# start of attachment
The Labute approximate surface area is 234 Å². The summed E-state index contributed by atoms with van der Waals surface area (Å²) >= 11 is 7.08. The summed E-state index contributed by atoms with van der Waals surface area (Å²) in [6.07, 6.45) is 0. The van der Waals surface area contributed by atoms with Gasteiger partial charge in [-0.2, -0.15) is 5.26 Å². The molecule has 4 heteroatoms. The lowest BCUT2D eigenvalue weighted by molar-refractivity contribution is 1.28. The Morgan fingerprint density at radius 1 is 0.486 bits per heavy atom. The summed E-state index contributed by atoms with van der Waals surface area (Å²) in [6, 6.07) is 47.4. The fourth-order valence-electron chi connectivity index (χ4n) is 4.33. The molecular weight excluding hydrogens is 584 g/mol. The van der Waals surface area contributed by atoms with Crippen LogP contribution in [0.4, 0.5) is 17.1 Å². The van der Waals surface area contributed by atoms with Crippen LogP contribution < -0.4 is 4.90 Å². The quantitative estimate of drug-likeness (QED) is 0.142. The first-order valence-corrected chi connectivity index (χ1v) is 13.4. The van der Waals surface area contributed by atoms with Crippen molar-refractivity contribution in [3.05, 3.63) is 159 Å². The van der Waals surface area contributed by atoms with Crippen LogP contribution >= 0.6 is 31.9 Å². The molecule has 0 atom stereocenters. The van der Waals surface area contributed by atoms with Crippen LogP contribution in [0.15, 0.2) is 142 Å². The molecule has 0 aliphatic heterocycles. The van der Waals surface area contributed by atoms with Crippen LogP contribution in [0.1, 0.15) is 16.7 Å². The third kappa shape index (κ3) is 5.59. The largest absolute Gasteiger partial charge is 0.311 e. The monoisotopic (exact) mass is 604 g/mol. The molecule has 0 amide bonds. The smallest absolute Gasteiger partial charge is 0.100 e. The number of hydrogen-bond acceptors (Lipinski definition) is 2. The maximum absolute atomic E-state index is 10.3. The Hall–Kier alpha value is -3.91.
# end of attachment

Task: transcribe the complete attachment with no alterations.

The Labute approximate surface area is 234 Å². The summed E-state index contributed by atoms with van der Waals surface area (Å²) >= 11 is 7.08. The summed E-state index contributed by atoms with van der Waals surface area (Å²) in [6.07, 6.45) is 0. The van der Waals surface area contributed by atoms with Gasteiger partial charge in [-0.2, -0.15) is 5.26 Å². The molecule has 4 heteroatoms. The lowest BCUT2D eigenvalue weighted by molar-refractivity contribution is 1.28. The Morgan fingerprint density at radius 1 is 0.486 bits per heavy atom. The summed E-state index contributed by atoms with van der Waals surface area (Å²) in [6, 6.07) is 47.4. The fourth-order valence-electron chi connectivity index (χ4n) is 4.33. The molecular weight excluding hydrogens is 584 g/mol. The van der Waals surface area contributed by atoms with Crippen LogP contribution in [0.4, 0.5) is 17.1 Å². The van der Waals surface area contributed by atoms with Crippen LogP contribution < -0.4 is 4.90 Å². The quantitative estimate of drug-likeness (QED) is 0.142. The first-order valence-corrected chi connectivity index (χ1v) is 13.4. The van der Waals surface area contributed by atoms with Crippen molar-refractivity contribution in [3.05, 3.63) is 159 Å². The van der Waals surface area contributed by atoms with Crippen LogP contribution >= 0.6 is 31.9 Å². The molecule has 0 atom stereocenters. The van der Waals surface area contributed by atoms with Crippen LogP contribution in [0.15, 0.2) is 142 Å². The molecule has 0 aliphatic heterocycles. The van der Waals surface area contributed by atoms with Crippen LogP contribution in [0.1, 0.15) is 16.7 Å². The third kappa shape index (κ3) is 5.59. The largest absolute Gasteiger partial charge is 0.311 e. The monoisotopic (exact) mass is 604 g/mol. The molecule has 0 amide bonds. The smallest absolute Gasteiger partial charge is 0.100 e. The number of hydrogen-bond acceptors (Lipinski definition) is 2. The maximum absolute atomic E-state index is 10.3. The Hall–Kier alpha value is -3.91.